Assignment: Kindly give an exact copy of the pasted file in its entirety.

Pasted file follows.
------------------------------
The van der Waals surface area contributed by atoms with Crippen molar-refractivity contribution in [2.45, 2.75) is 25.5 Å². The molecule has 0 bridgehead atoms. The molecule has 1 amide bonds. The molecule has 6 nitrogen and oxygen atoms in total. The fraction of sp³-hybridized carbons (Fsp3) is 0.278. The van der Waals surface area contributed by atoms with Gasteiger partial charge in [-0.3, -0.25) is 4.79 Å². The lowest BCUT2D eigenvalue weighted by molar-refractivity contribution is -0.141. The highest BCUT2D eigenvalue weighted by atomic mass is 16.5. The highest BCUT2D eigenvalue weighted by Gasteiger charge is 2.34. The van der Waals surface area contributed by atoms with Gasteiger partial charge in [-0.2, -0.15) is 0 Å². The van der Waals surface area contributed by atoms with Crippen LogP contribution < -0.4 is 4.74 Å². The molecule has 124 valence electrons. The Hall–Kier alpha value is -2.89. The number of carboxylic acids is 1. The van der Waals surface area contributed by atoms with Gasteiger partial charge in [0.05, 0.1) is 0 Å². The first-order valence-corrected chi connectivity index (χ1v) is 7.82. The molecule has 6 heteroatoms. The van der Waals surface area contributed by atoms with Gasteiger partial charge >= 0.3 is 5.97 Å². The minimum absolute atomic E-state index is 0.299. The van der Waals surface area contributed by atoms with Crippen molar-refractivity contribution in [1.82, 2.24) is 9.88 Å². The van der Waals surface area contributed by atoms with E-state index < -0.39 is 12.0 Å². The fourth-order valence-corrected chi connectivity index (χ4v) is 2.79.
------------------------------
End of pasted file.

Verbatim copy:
The van der Waals surface area contributed by atoms with Crippen molar-refractivity contribution in [2.45, 2.75) is 25.5 Å². The molecule has 0 bridgehead atoms. The molecule has 1 amide bonds. The molecule has 6 nitrogen and oxygen atoms in total. The fraction of sp³-hybridized carbons (Fsp3) is 0.278. The van der Waals surface area contributed by atoms with Gasteiger partial charge in [-0.3, -0.25) is 4.79 Å². The lowest BCUT2D eigenvalue weighted by molar-refractivity contribution is -0.141. The highest BCUT2D eigenvalue weighted by atomic mass is 16.5. The highest BCUT2D eigenvalue weighted by Gasteiger charge is 2.34. The van der Waals surface area contributed by atoms with Gasteiger partial charge in [-0.2, -0.15) is 0 Å². The van der Waals surface area contributed by atoms with Crippen LogP contribution < -0.4 is 4.74 Å². The molecule has 124 valence electrons. The Hall–Kier alpha value is -2.89. The number of carboxylic acids is 1. The van der Waals surface area contributed by atoms with Gasteiger partial charge in [0.05, 0.1) is 0 Å². The first-order valence-corrected chi connectivity index (χ1v) is 7.82. The molecule has 6 heteroatoms. The van der Waals surface area contributed by atoms with Gasteiger partial charge >= 0.3 is 5.97 Å². The minimum absolute atomic E-state index is 0.299. The van der Waals surface area contributed by atoms with Crippen molar-refractivity contribution in [1.82, 2.24) is 9.88 Å². The van der Waals surface area contributed by atoms with E-state index < -0.39 is 12.0 Å². The fourth-order valence-corrected chi connectivity index (χ4v) is 2.79.